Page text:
The collectors of embodiments discussed herein and other embodiments within the scope of the claims of the present disclosure, are adapted to collect the entire solar spectrum in one composite collector and track the sun as a static collector. Further, low level heat in the process can be used in embodiments of the power-generating system. From a financial perspective, one of ordinary skill in the art will appreciate that these efficiencies will yield a return on investment, which is significantly higher.
With more efficient and quiet power-generating systems installed for lower capital costs, distributed power generation systems will provide immense economic advantages and alleviate loading of local, regional and national electrical grids and also mitigate the impact of rolling blackouts or brown outs. A utility organization can refund at current rates to a client for electrical energy generated at the local site and returned to the power grid. High-rise buildings, for instance, can generate power continuously with revenue, particularly during off-hours.
Incentives can be afforded for such activity to amortize the investment and operating costs. The cost of locally generated electrical power is much lower. Power generated by utilities is not efficient at a point of use due to additional energy losses for voltage transformation at the generating side, long distance transmission line grids, voltage transformation at a supply end and distribution losses at the supply end. The net efficiency of electrical power from the grid is about 30% compared to about 80% for onsite power. In addition, this significant gain in efficiency for utilization of said electrical power substantially reduces atmospheric pollutants and greenhouse gases issued into the atmosphere, for preventing or substantially slowing global warming.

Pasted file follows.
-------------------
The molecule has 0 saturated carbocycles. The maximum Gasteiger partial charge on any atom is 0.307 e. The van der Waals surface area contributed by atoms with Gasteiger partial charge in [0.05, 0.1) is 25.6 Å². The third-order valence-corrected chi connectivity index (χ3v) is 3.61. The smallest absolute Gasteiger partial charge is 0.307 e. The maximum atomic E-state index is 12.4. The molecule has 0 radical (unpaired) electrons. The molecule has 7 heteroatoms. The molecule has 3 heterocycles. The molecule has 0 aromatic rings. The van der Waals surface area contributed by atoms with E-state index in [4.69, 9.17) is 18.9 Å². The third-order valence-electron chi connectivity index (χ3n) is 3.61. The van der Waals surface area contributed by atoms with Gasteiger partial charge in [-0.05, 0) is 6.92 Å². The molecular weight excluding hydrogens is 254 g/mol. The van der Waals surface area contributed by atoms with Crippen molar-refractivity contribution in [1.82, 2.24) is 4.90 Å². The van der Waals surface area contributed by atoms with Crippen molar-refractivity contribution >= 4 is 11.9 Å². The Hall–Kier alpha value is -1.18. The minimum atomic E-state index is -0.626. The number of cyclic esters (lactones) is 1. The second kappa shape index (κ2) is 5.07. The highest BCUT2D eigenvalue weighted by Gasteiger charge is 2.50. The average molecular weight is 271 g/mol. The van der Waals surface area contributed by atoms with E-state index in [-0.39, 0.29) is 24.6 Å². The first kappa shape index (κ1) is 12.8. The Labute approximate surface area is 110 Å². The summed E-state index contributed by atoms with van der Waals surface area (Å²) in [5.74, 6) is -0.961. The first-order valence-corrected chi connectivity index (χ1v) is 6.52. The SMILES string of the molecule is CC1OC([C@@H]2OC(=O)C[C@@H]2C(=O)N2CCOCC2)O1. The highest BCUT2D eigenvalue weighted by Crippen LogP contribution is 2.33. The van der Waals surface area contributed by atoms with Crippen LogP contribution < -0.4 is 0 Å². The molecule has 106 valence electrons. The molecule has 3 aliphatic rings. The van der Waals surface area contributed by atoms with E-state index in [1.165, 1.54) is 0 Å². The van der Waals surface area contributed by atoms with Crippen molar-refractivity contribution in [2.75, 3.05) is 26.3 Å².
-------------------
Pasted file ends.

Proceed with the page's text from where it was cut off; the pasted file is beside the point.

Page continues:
The high pressure gas internet as discussed herein may comprise primary gases which when distributed from a central source provide enhanced thermal efficiency and economic efficiency for appliances such as space heating, hot water heating, gas cooking and clothes drying. Utility Electrical energy is about 35% efficient at the point of use.
Furthermore, the following table summarizes some of the advantages of a solar-powered system according to one embodiment, such as the systems 210, 310 discussed above, as compared to typical present art solar systems.
The various embodiments described above can be combined to provide further embodiments. All of the U.S. patents, U.S. patent application publications, U.S. patent applications, foreign patents, foreign patent applications and non-patent publications referred to in this specification and/or listed in the Application Data Sheet, are incorporated herein by reference, in their entirety. Aspects of the embodiments can be modified, if necessary to employ concepts of the various patents, applications and publications to provide yet further embodiments.
These and other changes can be made to the embodiments in light of the above-detailed description. In general, in the following claims, the terms used should not be construed to limit the claims to the specific embodiments disclosed in the specification and the claims, but should be construed to include all possible embodiments along with the full scope of equivalents to which such claims are entitled. Accordingly, the claims are not limited by the disclosure.